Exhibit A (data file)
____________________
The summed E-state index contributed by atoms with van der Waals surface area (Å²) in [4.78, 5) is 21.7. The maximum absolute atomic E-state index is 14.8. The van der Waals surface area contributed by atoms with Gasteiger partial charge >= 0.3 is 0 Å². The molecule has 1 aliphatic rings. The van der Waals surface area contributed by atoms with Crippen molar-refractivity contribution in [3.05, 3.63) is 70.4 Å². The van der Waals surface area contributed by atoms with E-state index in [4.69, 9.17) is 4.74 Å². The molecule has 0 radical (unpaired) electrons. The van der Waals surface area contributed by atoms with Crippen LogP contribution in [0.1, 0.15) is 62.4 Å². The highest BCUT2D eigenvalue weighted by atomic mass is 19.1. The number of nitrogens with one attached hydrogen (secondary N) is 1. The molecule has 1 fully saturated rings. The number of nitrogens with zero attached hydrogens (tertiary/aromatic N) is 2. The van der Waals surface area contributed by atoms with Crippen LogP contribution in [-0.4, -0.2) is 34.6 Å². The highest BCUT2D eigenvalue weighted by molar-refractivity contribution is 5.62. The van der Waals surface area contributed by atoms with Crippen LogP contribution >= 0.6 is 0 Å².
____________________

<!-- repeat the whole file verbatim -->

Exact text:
The summed E-state index contributed by atoms with van der Waals surface area (Å²) in [4.78, 5) is 21.7. The maximum absolute atomic E-state index is 14.8. The van der Waals surface area contributed by atoms with Gasteiger partial charge >= 0.3 is 0 Å². The molecule has 1 aliphatic rings. The van der Waals surface area contributed by atoms with Crippen molar-refractivity contribution in [3.05, 3.63) is 70.4 Å². The van der Waals surface area contributed by atoms with E-state index in [4.69, 9.17) is 4.74 Å². The molecule has 0 radical (unpaired) electrons. The van der Waals surface area contributed by atoms with Crippen LogP contribution in [0.1, 0.15) is 62.4 Å². The highest BCUT2D eigenvalue weighted by atomic mass is 19.1. The number of nitrogens with one attached hydrogen (secondary N) is 1. The molecule has 1 fully saturated rings. The number of nitrogens with zero attached hydrogens (tertiary/aromatic N) is 2. The van der Waals surface area contributed by atoms with Crippen LogP contribution in [-0.4, -0.2) is 34.6 Å². The highest BCUT2D eigenvalue weighted by molar-refractivity contribution is 5.62. The van der Waals surface area contributed by atoms with Crippen LogP contribution >= 0.6 is 0 Å².